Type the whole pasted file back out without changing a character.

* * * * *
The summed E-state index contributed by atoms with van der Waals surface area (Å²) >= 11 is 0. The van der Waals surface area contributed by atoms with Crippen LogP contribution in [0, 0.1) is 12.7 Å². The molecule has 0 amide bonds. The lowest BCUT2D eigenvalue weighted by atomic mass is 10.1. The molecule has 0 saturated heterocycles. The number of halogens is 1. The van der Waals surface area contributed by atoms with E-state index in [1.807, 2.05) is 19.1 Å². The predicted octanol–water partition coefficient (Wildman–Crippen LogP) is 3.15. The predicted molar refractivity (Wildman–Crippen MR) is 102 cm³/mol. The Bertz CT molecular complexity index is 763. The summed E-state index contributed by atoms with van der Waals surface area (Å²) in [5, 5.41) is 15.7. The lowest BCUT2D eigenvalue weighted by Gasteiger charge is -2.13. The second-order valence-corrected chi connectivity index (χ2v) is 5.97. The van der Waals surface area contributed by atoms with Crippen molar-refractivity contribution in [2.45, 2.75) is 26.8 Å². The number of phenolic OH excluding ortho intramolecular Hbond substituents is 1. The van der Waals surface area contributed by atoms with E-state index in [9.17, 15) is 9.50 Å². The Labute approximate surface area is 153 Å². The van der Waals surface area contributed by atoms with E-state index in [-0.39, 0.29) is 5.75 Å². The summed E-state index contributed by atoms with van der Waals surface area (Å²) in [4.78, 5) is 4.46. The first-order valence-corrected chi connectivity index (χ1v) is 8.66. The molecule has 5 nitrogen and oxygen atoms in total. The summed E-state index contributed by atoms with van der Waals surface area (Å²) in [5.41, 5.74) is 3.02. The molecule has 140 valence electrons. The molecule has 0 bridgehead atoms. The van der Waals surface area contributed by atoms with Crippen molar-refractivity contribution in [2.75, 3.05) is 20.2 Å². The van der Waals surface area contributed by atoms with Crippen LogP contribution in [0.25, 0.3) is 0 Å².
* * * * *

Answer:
The summed E-state index contributed by atoms with van der Waals surface area (Å²) >= 11 is 0. The van der Waals surface area contributed by atoms with Crippen LogP contribution in [0, 0.1) is 12.7 Å². The molecule has 0 amide bonds. The lowest BCUT2D eigenvalue weighted by atomic mass is 10.1. The molecule has 0 saturated heterocycles. The number of halogens is 1. The van der Waals surface area contributed by atoms with E-state index in [1.807, 2.05) is 19.1 Å². The predicted octanol–water partition coefficient (Wildman–Crippen LogP) is 3.15. The predicted molar refractivity (Wildman–Crippen MR) is 102 cm³/mol. The Bertz CT molecular complexity index is 763. The summed E-state index contributed by atoms with van der Waals surface area (Å²) in [5, 5.41) is 15.7. The lowest BCUT2D eigenvalue weighted by Gasteiger charge is -2.13. The second-order valence-corrected chi connectivity index (χ2v) is 5.97. The van der Waals surface area contributed by atoms with Crippen molar-refractivity contribution in [2.45, 2.75) is 26.8 Å². The number of phenolic OH excluding ortho intramolecular Hbond substituents is 1. The van der Waals surface area contributed by atoms with E-state index in [9.17, 15) is 9.50 Å². The Labute approximate surface area is 153 Å². The van der Waals surface area contributed by atoms with E-state index in [-0.39, 0.29) is 5.75 Å². The summed E-state index contributed by atoms with van der Waals surface area (Å²) in [4.78, 5) is 4.46. The first-order valence-corrected chi connectivity index (χ1v) is 8.66. The molecule has 5 nitrogen and oxygen atoms in total. The summed E-state index contributed by atoms with van der Waals surface area (Å²) in [5.41, 5.74) is 3.02. The molecule has 140 valence electrons. The molecule has 0 bridgehead atoms. The van der Waals surface area contributed by atoms with Crippen molar-refractivity contribution in [2.75, 3.05) is 20.2 Å². The van der Waals surface area contributed by atoms with Crippen LogP contribution in [0.25, 0.3) is 0 Å².